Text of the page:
There are TWO types of Rhino


Rhino are grey in colour, not black or white as their names suggest. One of the theories is that the term White Rhino is a mistranslation;
the Dutch settlers in South Africa initially called them “Weid mond Rhino”, meaning “Wide-mouth Rhino”.

White Rhino are larger than Black Rhino and are square-lipped. The White Rhino is a grazer with a wide mouth, best designed for eating grass.

The females weigh around 1350kg and the males can weigh up to 2400kg.
It is not unusual to see White Rhino in a herd called a “Crash” of Rhinos.


Black Rhino are solitary. Black Rhino are browsers and have hooked lips. The use their pointed upper lip to grasp leaves and twigs. They also have a bigger hump on their neck.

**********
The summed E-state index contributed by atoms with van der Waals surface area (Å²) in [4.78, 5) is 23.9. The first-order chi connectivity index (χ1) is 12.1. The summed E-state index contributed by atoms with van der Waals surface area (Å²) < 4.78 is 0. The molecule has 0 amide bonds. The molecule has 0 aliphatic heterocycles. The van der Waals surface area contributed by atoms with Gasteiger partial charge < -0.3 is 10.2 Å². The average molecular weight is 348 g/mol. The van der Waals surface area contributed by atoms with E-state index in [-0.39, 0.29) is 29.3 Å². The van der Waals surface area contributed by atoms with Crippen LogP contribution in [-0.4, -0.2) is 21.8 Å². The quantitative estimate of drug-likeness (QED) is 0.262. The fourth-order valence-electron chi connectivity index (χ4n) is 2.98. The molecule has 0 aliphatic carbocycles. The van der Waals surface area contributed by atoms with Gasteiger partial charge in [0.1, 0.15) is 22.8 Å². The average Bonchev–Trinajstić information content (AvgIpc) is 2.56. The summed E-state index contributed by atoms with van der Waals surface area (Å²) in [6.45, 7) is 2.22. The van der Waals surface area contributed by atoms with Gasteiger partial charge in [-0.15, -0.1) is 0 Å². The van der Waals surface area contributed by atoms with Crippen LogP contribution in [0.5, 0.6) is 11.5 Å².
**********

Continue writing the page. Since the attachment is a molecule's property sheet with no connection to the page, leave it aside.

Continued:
Black Rhino are smaller than White Rhino and can weigh between 900kg and 1000kg.
Black Rhino are more solitary, being seen most often on their own. They tend to be bad tempered too.

Lifespan: About 40 years.

Gestation: 16 months.
One young is normally born.

Rhino have poor eyesight and can only see at close range.
 To compensate, their hearing and smell are very well developed.

White Rhino are very fond of wallowing in mud.  The mud prevents sunburn and keeps a layer of moisture close to the skin to assist with keeping cool and helps them to rub off parasites.

White Rhino


Black Rhino

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